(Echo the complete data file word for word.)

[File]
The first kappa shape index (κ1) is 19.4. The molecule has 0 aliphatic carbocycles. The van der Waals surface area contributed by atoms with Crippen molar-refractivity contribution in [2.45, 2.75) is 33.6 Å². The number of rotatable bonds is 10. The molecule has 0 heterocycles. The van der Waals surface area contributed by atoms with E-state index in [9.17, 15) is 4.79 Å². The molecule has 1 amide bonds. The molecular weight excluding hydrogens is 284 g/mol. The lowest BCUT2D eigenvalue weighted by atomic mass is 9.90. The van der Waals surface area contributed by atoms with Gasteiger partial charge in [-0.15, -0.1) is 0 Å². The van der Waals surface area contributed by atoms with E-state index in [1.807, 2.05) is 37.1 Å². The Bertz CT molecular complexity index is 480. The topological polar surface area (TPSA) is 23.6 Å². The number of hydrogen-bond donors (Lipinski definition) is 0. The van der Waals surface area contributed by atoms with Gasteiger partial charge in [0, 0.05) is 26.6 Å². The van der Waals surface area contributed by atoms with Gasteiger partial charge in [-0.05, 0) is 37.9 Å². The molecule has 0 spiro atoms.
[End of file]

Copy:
The first kappa shape index (κ1) is 19.4. The molecule has 0 aliphatic carbocycles. The van der Waals surface area contributed by atoms with Crippen molar-refractivity contribution in [2.45, 2.75) is 33.6 Å². The number of rotatable bonds is 10. The molecule has 0 heterocycles. The van der Waals surface area contributed by atoms with E-state index in [9.17, 15) is 4.79 Å². The molecule has 1 amide bonds. The molecular weight excluding hydrogens is 284 g/mol. The lowest BCUT2D eigenvalue weighted by atomic mass is 9.90. The van der Waals surface area contributed by atoms with Gasteiger partial charge in [-0.15, -0.1) is 0 Å². The van der Waals surface area contributed by atoms with E-state index in [1.807, 2.05) is 37.1 Å². The Bertz CT molecular complexity index is 480. The topological polar surface area (TPSA) is 23.6 Å². The number of hydrogen-bond donors (Lipinski definition) is 0. The van der Waals surface area contributed by atoms with Gasteiger partial charge in [0, 0.05) is 26.6 Å². The van der Waals surface area contributed by atoms with Gasteiger partial charge in [-0.05, 0) is 37.9 Å². The molecule has 0 spiro atoms.